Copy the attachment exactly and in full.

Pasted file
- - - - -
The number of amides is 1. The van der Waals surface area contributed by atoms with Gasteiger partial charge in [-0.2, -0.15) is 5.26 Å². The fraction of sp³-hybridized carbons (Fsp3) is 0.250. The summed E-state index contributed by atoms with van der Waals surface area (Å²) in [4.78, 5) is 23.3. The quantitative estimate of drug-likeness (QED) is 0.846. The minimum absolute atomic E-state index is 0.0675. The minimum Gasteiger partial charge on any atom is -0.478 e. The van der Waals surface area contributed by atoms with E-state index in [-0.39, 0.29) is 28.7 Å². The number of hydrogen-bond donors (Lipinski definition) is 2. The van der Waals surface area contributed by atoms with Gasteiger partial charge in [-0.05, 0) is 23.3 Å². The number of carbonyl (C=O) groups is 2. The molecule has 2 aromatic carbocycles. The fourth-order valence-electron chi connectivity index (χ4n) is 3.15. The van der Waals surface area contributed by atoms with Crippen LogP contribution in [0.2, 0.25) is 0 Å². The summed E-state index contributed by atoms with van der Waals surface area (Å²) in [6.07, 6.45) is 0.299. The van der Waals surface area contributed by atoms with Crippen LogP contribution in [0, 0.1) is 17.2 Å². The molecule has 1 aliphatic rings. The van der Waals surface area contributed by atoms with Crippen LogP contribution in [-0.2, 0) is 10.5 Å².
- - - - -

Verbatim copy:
The number of amides is 1. The van der Waals surface area contributed by atoms with Gasteiger partial charge in [-0.2, -0.15) is 5.26 Å². The fraction of sp³-hybridized carbons (Fsp3) is 0.250. The summed E-state index contributed by atoms with van der Waals surface area (Å²) in [4.78, 5) is 23.3. The quantitative estimate of drug-likeness (QED) is 0.846. The minimum absolute atomic E-state index is 0.0675. The minimum Gasteiger partial charge on any atom is -0.478 e. The van der Waals surface area contributed by atoms with E-state index in [-0.39, 0.29) is 28.7 Å². The number of hydrogen-bond donors (Lipinski definition) is 2. The van der Waals surface area contributed by atoms with Gasteiger partial charge in [-0.05, 0) is 23.3 Å². The number of carbonyl (C=O) groups is 2. The molecule has 2 aromatic carbocycles. The fourth-order valence-electron chi connectivity index (χ4n) is 3.15. The van der Waals surface area contributed by atoms with Crippen LogP contribution in [0.2, 0.25) is 0 Å². The summed E-state index contributed by atoms with van der Waals surface area (Å²) in [6.07, 6.45) is 0.299. The van der Waals surface area contributed by atoms with Crippen LogP contribution in [0, 0.1) is 17.2 Å². The molecule has 1 aliphatic rings. The van der Waals surface area contributed by atoms with Crippen LogP contribution in [-0.2, 0) is 10.5 Å².